I believe vesting is the most important element of corporate structure. It is essential to ensuring that both entrepreneurs and investors are treated fairly and equitably. Vesting has incredibly powerful effects on the group psychology, culture and corporate performance. I have seen many companies literally fail due to flaws in their vesting.
Widespread employee ownership is still a relatively new concept. Even as recently as the 1980’s, there was still debate on the degree to which employee equity ownership affected corporate performance.
Today, it is widely accepted in North America that companies with broad employee ownership create larger increases in shareholder value.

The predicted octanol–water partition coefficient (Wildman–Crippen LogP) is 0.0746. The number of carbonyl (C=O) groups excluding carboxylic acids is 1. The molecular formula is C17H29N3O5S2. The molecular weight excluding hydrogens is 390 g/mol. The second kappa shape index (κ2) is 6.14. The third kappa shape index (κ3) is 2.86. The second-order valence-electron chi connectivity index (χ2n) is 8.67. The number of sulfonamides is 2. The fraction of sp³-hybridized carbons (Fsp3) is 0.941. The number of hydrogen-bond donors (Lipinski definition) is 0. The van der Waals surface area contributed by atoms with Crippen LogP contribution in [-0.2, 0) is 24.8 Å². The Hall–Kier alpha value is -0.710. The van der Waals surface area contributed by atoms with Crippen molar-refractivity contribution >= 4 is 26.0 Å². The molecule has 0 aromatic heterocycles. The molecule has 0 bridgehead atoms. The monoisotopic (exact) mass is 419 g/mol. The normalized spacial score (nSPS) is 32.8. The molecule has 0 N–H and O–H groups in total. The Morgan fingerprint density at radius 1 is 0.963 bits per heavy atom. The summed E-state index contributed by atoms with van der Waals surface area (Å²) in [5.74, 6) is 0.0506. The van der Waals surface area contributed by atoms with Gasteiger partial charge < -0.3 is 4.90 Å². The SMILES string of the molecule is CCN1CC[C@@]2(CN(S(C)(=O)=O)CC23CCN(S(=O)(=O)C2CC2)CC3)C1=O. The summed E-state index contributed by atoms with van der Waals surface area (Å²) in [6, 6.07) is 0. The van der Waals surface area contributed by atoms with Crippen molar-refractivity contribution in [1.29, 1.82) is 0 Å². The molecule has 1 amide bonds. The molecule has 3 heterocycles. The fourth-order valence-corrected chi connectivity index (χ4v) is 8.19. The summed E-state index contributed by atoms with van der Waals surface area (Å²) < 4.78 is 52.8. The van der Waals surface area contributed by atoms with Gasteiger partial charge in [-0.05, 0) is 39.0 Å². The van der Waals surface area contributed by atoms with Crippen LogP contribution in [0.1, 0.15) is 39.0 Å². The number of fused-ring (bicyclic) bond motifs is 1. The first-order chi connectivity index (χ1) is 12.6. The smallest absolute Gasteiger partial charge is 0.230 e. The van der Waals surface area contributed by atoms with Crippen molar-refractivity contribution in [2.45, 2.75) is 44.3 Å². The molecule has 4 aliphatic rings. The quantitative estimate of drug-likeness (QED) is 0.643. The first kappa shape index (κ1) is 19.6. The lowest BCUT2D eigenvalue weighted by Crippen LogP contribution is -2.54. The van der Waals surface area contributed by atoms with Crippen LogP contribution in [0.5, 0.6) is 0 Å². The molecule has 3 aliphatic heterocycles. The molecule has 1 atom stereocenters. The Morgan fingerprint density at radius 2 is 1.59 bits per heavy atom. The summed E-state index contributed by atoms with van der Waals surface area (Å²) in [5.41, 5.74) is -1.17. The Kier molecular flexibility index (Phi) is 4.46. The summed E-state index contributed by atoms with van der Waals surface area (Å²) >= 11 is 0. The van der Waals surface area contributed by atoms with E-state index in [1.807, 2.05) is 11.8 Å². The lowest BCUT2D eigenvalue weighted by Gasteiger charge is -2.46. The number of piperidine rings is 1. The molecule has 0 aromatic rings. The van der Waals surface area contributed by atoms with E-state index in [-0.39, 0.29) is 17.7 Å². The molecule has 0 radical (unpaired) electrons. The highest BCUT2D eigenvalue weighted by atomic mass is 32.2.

After a couple of decades of experience, and a few good analytical studies, there is now a broad consensus on the range of equity that is reasonable for a new CEO, or other senior employee, to expect when joining a company.
Even though there is now reasonable agreement on the ideal magnitudes of equity ownership, there is still discussion on the optimum vesting formula.
In my opinion, the most fair and equitable structure, and the one that maximizes the alignment between the founders and the investors, is to vest:
- 50% of the shares daily over a three year period; and
- The other 50% when there is a sale of the Company.
- All vesting for senior employees accelerates on a sale of the Company.
The rest of this post describes the evolution of vesting and the elements of contracts and psychology that make this formula optimum.